After a sleepless night, Robert Andrews, 23, rose at 7 a.m. today and started looking for work.

"I’m on the computer right now," he said from his home. Andrews graduated from the police academy in July 2008, having left a job that paid him $60,000.

When he was laid off today, he was making $47,000.

"It’s not about money with me with this job. I’m concerned with the citizens," he said. "If it took 167 of us to bring Newark back, how can they go on without us?"
The potential threat to public safety prompted a group of 50 Guardian Angels, the well-known vigilante group based in New York City, to patrol Newark’s West and South Wards tonight — their first foray into the city in almost 30 years.

"We’ll make citizens’ arrests, we’ll make physical interventions, we’ll chase drug dealers," said the group’s founder and president, Curtis Sliwa.

He said he had been inundated with calls from residents to patrol Newark’s streets.

Although Police Director Garry McCarthy and the mayor both insist the police reorganization will provide for the same number of officers on the streets, finger-pointing continued today between the administration and the union.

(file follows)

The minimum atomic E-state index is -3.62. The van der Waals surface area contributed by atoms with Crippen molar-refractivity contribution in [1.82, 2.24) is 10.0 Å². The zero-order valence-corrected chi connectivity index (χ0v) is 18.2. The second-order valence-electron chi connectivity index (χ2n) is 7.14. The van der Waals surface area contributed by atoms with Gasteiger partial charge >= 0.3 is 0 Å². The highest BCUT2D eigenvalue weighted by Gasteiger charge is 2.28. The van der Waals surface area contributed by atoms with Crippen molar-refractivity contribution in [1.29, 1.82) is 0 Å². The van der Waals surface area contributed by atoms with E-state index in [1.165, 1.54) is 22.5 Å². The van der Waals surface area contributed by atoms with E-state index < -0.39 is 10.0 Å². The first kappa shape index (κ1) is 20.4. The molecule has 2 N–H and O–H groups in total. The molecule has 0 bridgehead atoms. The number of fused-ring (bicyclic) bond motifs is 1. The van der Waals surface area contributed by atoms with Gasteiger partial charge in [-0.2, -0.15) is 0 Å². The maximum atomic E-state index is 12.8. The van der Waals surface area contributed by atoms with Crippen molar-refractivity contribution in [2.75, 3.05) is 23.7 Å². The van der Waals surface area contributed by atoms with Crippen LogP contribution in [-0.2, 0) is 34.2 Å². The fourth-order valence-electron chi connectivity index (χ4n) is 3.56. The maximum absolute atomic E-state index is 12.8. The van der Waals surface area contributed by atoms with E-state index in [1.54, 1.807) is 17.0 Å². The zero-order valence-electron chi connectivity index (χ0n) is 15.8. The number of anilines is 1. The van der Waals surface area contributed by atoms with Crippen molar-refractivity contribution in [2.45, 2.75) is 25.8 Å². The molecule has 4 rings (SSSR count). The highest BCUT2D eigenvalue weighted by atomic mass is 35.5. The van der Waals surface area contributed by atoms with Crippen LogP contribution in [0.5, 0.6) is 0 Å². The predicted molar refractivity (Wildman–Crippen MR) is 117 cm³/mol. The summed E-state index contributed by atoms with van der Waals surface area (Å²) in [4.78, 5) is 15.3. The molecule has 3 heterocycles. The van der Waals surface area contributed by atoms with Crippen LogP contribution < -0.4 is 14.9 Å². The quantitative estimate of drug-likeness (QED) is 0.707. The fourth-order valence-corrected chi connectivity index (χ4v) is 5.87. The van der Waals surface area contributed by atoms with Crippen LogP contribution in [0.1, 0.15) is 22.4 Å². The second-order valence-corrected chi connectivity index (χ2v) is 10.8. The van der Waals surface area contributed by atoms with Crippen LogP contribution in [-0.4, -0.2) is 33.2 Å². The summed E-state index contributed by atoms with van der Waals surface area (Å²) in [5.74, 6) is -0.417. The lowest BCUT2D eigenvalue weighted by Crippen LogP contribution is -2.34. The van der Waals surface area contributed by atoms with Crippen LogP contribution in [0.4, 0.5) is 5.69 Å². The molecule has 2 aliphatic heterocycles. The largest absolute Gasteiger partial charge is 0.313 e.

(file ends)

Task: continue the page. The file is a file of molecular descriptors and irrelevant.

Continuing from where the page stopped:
Booker and union president Derrick Hatcher blamed each other for the layoffs.

Booker assailed Hatcher for not putting the city’s proposal of $6.8 million in department cuts to a vote of the union membership.

"This is a guy who was sitting in a bubble," Booker said, telling Hatcher to "be a man of your word."

Hatcher accused the mayor of hiding the city’s budget crisis until after the May election and then blaming the union for the layoffs.

"We didn’t hire these individuals. He did, " Hatcher said. "He should put on his big-boy pants and say, ‘I’m going to take this on the chin.’"

Laid-off cops blamed both Booker and Hatcher for not putting aside their differences in the interest of saving jobs.